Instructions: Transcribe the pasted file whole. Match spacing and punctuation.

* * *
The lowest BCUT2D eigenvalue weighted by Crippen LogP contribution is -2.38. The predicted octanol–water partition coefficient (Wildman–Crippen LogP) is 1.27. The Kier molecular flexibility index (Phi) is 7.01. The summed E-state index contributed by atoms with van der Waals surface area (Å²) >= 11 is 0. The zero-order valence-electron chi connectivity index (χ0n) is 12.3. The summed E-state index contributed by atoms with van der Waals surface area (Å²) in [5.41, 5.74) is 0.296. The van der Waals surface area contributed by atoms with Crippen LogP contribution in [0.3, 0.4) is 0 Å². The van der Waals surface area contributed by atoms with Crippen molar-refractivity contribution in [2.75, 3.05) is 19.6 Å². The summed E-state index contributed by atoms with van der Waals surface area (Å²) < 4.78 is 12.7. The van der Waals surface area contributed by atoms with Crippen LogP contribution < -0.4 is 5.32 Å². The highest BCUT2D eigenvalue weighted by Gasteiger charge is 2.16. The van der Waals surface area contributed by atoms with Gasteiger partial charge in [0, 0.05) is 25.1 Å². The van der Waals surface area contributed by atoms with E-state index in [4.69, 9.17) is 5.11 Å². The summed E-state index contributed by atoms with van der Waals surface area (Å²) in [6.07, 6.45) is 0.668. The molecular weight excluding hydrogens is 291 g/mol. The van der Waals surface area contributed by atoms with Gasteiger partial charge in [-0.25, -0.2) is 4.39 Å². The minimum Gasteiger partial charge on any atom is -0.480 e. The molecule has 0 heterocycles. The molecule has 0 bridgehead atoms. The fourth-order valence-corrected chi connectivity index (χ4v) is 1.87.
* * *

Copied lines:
The lowest BCUT2D eigenvalue weighted by Crippen LogP contribution is -2.38. The predicted octanol–water partition coefficient (Wildman–Crippen LogP) is 1.27. The Kier molecular flexibility index (Phi) is 7.01. The summed E-state index contributed by atoms with van der Waals surface area (Å²) >= 11 is 0. The zero-order valence-electron chi connectivity index (χ0n) is 12.3. The summed E-state index contributed by atoms with van der Waals surface area (Å²) in [5.41, 5.74) is 0.296. The van der Waals surface area contributed by atoms with Crippen LogP contribution in [0.3, 0.4) is 0 Å². The van der Waals surface area contributed by atoms with Crippen molar-refractivity contribution in [2.75, 3.05) is 19.6 Å². The summed E-state index contributed by atoms with van der Waals surface area (Å²) < 4.78 is 12.7. The van der Waals surface area contributed by atoms with Crippen LogP contribution < -0.4 is 5.32 Å². The highest BCUT2D eigenvalue weighted by Gasteiger charge is 2.16. The van der Waals surface area contributed by atoms with Gasteiger partial charge in [0, 0.05) is 25.1 Å². The van der Waals surface area contributed by atoms with E-state index in [4.69, 9.17) is 5.11 Å². The summed E-state index contributed by atoms with van der Waals surface area (Å²) in [6.07, 6.45) is 0.668. The molecular weight excluding hydrogens is 291 g/mol. The van der Waals surface area contributed by atoms with Gasteiger partial charge in [-0.25, -0.2) is 4.39 Å². The minimum Gasteiger partial charge on any atom is -0.480 e. The molecule has 0 heterocycles. The molecule has 0 bridgehead atoms. The fourth-order valence-corrected chi connectivity index (χ4v) is 1.87.